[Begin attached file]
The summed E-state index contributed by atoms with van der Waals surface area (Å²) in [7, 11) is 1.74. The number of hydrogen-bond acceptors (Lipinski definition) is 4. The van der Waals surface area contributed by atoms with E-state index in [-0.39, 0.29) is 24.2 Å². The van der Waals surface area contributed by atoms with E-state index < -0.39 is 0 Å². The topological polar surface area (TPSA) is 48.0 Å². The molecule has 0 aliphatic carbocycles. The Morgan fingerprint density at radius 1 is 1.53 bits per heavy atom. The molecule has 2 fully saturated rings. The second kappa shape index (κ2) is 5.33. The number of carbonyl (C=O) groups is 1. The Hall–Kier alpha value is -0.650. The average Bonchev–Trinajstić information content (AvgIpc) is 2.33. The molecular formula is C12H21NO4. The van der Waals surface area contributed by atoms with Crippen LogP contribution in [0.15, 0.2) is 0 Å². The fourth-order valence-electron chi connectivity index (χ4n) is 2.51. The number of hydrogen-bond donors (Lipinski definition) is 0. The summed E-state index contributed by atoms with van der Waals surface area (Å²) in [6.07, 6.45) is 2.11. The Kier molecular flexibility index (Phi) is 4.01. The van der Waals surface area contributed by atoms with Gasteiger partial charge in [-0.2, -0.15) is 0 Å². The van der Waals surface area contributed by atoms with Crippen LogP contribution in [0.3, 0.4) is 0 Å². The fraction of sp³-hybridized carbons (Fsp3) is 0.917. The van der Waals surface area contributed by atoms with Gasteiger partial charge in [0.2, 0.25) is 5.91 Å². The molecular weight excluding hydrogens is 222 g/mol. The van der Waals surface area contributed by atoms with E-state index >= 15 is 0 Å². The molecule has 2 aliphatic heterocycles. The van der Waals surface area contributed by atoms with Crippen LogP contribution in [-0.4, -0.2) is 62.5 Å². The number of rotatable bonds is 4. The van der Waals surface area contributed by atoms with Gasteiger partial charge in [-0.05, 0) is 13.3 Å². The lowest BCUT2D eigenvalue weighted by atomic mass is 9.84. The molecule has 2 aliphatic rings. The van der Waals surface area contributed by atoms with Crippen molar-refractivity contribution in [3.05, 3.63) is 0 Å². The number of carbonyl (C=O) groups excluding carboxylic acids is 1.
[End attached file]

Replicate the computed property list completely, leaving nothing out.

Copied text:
The summed E-state index contributed by atoms with van der Waals surface area (Å²) in [7, 11) is 1.74. The number of hydrogen-bond acceptors (Lipinski definition) is 4. The van der Waals surface area contributed by atoms with E-state index in [-0.39, 0.29) is 24.2 Å². The van der Waals surface area contributed by atoms with E-state index < -0.39 is 0 Å². The topological polar surface area (TPSA) is 48.0 Å². The molecule has 0 aliphatic carbocycles. The Morgan fingerprint density at radius 1 is 1.53 bits per heavy atom. The molecule has 2 fully saturated rings. The second kappa shape index (κ2) is 5.33. The number of carbonyl (C=O) groups is 1. The Hall–Kier alpha value is -0.650. The average Bonchev–Trinajstić information content (AvgIpc) is 2.33. The molecular formula is C12H21NO4. The van der Waals surface area contributed by atoms with Crippen LogP contribution in [0.15, 0.2) is 0 Å². The fourth-order valence-electron chi connectivity index (χ4n) is 2.51. The number of hydrogen-bond donors (Lipinski definition) is 0. The summed E-state index contributed by atoms with van der Waals surface area (Å²) in [6.07, 6.45) is 2.11. The Kier molecular flexibility index (Phi) is 4.01. The van der Waals surface area contributed by atoms with Gasteiger partial charge in [-0.2, -0.15) is 0 Å². The van der Waals surface area contributed by atoms with Crippen LogP contribution in [0.3, 0.4) is 0 Å². The fraction of sp³-hybridized carbons (Fsp3) is 0.917. The van der Waals surface area contributed by atoms with Gasteiger partial charge in [0.2, 0.25) is 5.91 Å². The molecular weight excluding hydrogens is 222 g/mol. The van der Waals surface area contributed by atoms with E-state index >= 15 is 0 Å². The molecule has 2 aliphatic heterocycles. The van der Waals surface area contributed by atoms with Crippen LogP contribution in [-0.4, -0.2) is 62.5 Å². The number of rotatable bonds is 4. The van der Waals surface area contributed by atoms with Gasteiger partial charge in [-0.05, 0) is 13.3 Å². The lowest BCUT2D eigenvalue weighted by atomic mass is 9.84. The molecule has 2 aliphatic rings. The van der Waals surface area contributed by atoms with Crippen molar-refractivity contribution in [3.05, 3.63) is 0 Å². The number of carbonyl (C=O) groups excluding carboxylic acids is 1.